The New Mexico Department of Cultural Affairs is pleased to announce that the state’s eight museums (including this one) and seven of its historic sites will reopen to the public at 10 a.m. on Thursday, September 24, 2020. These facilities, which closed on March 16, 2020, may resume operation at 25% of normal capacity under the state’s current Public Health Order.
At the Museum
|Museum Admission Only||Combo Ticket (Museum + Planetarium)|
|Adults (13-59)||$8.00||Not available at this time|
|Seniors (60+)||$7.00||Not available at this time|
|Children (3-12)||$5.00||Not available at this time|
The Visitor Information page on the museum's website has just been updated with the answers to questions you may have about returning to the museum starting today. A limited number of tickets will be available each day and advanced purchase is highly recommended. Several links to the online ticketing system are provided on the page along with the one above. There are also important notices that you may want to be aware of before planning your visit. Find it all here: http://www.nmnaturalhistory.org/visitors/visitor-information
Even More New Online Fractals
Thousands of fractal fans continue to enjoy the online programs presented May - July. A new fractal performance is scheduled to premiere on the museum's Facebook page on August 14. It will include fractal animations seen during the First Friday Fractal shows that have been presented for over 12 years in the planetarium, but there will be a few different ones from the online videos presented previously. Don't forget to set a reminder and check out other recent posts:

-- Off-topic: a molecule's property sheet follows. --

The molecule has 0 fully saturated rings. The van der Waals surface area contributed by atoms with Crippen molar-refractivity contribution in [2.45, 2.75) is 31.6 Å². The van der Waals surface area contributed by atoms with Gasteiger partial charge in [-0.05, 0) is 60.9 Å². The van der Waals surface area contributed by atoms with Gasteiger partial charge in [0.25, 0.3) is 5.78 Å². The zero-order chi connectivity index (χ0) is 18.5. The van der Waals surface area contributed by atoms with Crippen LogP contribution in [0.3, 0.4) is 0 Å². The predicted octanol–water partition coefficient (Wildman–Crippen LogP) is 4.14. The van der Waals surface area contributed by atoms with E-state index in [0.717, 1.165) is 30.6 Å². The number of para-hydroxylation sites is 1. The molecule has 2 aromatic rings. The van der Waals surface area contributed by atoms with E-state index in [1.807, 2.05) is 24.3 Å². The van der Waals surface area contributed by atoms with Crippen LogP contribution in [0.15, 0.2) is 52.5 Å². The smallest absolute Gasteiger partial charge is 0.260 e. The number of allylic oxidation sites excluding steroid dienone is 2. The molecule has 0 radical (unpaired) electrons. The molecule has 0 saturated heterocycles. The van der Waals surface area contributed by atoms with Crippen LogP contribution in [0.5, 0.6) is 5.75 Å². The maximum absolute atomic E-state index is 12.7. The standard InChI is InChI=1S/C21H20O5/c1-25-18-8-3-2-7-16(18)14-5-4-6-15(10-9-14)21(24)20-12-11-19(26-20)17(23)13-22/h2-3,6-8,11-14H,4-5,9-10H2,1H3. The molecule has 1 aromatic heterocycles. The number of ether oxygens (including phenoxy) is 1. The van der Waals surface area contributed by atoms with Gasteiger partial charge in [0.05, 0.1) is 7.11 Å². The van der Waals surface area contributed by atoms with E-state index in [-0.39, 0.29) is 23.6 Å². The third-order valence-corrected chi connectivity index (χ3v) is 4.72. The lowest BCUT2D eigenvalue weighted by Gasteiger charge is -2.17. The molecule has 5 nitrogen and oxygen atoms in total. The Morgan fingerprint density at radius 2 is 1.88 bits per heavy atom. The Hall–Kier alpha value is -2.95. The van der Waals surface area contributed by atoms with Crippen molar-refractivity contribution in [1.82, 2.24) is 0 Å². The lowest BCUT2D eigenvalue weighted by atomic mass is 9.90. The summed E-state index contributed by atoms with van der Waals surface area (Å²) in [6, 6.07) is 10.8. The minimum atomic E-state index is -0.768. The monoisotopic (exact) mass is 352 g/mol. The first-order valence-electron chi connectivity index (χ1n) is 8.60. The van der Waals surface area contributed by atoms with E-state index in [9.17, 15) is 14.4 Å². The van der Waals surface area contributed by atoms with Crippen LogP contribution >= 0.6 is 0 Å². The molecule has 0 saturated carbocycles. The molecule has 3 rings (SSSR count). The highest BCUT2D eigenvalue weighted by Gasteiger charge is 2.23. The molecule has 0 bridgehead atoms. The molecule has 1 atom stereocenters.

Goodbye Comet NEOWISE
Comet NEOWISE is moving higher and getting dimmer in the evening sky. It is closest to the Earth on July 23, but as it has gotten farther from the sun, it has also dimmed significantly. At a viewing location away from city lights, it is still barely visible to the unaided eye, but some magnification is now required to appreciate the comet's beauty and structure.
This article includes a sky cart to help find the comet in relation to Ursa Major, which includes the figure of the Big Dipper (located just off the top of the map). At the bottom there is also a link to a live program that the Lowell Observatory is offering on the night of the 23rd: https://lowell.edu/viewing-comet-neowise-in-the-early-evening
The picture was taken by Misty Carty, who is an educator at the museum with a graduate degree in astronomy. Her photo was taken from Albuquerque, and the timed-exposure, processed photo makes the comet appear brighter than it will in the real sky.
Tiny Titans Preview
The temporary exhibit Tiny Titans was only open for two days before the museum's temporary closure. Here's a brief preview video to show what can be experienced when the museum reopens.